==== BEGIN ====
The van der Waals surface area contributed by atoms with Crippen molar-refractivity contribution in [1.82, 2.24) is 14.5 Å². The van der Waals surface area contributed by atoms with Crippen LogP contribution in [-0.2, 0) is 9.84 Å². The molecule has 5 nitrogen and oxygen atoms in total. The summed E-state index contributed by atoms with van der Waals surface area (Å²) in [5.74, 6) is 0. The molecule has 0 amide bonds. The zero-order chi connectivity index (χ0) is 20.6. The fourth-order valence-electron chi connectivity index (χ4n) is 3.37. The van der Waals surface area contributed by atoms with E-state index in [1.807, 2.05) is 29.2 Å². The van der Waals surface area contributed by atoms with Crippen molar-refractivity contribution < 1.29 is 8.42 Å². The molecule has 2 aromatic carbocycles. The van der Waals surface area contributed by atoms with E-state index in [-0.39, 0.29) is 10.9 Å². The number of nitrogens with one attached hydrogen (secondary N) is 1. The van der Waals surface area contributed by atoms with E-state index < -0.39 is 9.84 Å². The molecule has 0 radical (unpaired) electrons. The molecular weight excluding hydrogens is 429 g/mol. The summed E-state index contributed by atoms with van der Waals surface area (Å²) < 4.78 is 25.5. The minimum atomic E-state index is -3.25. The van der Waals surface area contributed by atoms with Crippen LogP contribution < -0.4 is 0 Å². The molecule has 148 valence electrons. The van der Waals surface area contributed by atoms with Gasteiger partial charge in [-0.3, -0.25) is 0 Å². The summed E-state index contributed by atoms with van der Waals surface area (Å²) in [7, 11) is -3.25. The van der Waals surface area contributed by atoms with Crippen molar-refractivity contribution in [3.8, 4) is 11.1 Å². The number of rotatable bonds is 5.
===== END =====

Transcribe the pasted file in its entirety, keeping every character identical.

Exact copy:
The van der Waals surface area contributed by atoms with Crippen molar-refractivity contribution in [1.82, 2.24) is 14.5 Å². The van der Waals surface area contributed by atoms with Crippen LogP contribution in [-0.2, 0) is 9.84 Å². The molecule has 5 nitrogen and oxygen atoms in total. The summed E-state index contributed by atoms with van der Waals surface area (Å²) in [5.74, 6) is 0. The molecule has 0 amide bonds. The zero-order chi connectivity index (χ0) is 20.6. The fourth-order valence-electron chi connectivity index (χ4n) is 3.37. The van der Waals surface area contributed by atoms with E-state index in [1.807, 2.05) is 29.2 Å². The van der Waals surface area contributed by atoms with Crippen molar-refractivity contribution < 1.29 is 8.42 Å². The molecule has 2 aromatic carbocycles. The van der Waals surface area contributed by atoms with E-state index in [-0.39, 0.29) is 10.9 Å². The number of nitrogens with one attached hydrogen (secondary N) is 1. The van der Waals surface area contributed by atoms with E-state index < -0.39 is 9.84 Å². The molecule has 0 radical (unpaired) electrons. The molecular weight excluding hydrogens is 429 g/mol. The summed E-state index contributed by atoms with van der Waals surface area (Å²) < 4.78 is 25.5. The minimum atomic E-state index is -3.25. The van der Waals surface area contributed by atoms with Crippen LogP contribution < -0.4 is 0 Å². The molecule has 148 valence electrons. The van der Waals surface area contributed by atoms with Gasteiger partial charge in [-0.3, -0.25) is 0 Å². The summed E-state index contributed by atoms with van der Waals surface area (Å²) in [7, 11) is -3.25. The van der Waals surface area contributed by atoms with Crippen molar-refractivity contribution in [3.8, 4) is 11.1 Å². The number of rotatable bonds is 5.